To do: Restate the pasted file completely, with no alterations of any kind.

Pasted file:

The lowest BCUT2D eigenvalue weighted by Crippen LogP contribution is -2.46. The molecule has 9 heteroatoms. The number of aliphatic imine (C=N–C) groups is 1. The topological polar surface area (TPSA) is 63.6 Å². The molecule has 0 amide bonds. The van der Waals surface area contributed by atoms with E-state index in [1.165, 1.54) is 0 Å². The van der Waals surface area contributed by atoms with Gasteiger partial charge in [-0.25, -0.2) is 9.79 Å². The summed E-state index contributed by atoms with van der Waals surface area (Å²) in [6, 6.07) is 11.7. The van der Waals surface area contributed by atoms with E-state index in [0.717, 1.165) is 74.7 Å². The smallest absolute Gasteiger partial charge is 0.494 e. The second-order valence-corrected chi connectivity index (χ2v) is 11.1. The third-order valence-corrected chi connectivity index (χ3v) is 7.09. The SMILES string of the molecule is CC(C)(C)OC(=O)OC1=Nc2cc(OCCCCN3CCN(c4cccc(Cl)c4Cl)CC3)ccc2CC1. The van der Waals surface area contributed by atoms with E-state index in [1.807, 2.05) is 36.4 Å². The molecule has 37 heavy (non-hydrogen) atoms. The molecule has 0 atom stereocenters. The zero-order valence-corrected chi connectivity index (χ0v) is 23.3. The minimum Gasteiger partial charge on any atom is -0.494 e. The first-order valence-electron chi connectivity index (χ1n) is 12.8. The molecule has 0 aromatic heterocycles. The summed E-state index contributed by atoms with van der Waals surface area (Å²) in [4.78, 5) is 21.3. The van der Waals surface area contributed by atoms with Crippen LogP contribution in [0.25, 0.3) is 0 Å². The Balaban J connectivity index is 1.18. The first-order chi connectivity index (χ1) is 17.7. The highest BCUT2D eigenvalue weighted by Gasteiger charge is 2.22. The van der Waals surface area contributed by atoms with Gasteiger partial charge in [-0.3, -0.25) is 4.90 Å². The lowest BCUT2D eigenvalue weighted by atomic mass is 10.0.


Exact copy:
The lowest BCUT2D eigenvalue weighted by Crippen LogP contribution is -2.46. The molecule has 9 heteroatoms. The number of aliphatic imine (C=N–C) groups is 1. The topological polar surface area (TPSA) is 63.6 Å². The molecule has 0 amide bonds. The van der Waals surface area contributed by atoms with E-state index in [1.165, 1.54) is 0 Å². The van der Waals surface area contributed by atoms with Gasteiger partial charge in [-0.25, -0.2) is 9.79 Å². The summed E-state index contributed by atoms with van der Waals surface area (Å²) in [6, 6.07) is 11.7. The van der Waals surface area contributed by atoms with E-state index in [0.717, 1.165) is 74.7 Å². The smallest absolute Gasteiger partial charge is 0.494 e. The second-order valence-corrected chi connectivity index (χ2v) is 11.1. The third-order valence-corrected chi connectivity index (χ3v) is 7.09. The SMILES string of the molecule is CC(C)(C)OC(=O)OC1=Nc2cc(OCCCCN3CCN(c4cccc(Cl)c4Cl)CC3)ccc2CC1. The van der Waals surface area contributed by atoms with E-state index in [1.807, 2.05) is 36.4 Å². The molecule has 37 heavy (non-hydrogen) atoms. The molecule has 0 atom stereocenters. The zero-order valence-corrected chi connectivity index (χ0v) is 23.3. The minimum Gasteiger partial charge on any atom is -0.494 e. The first-order valence-electron chi connectivity index (χ1n) is 12.8. The molecule has 0 aromatic heterocycles. The summed E-state index contributed by atoms with van der Waals surface area (Å²) in [4.78, 5) is 21.3. The van der Waals surface area contributed by atoms with Crippen LogP contribution in [0.25, 0.3) is 0 Å². The Balaban J connectivity index is 1.18. The first-order chi connectivity index (χ1) is 17.7. The highest BCUT2D eigenvalue weighted by Gasteiger charge is 2.22. The van der Waals surface area contributed by atoms with Gasteiger partial charge in [-0.3, -0.25) is 4.90 Å². The lowest BCUT2D eigenvalue weighted by atomic mass is 10.0.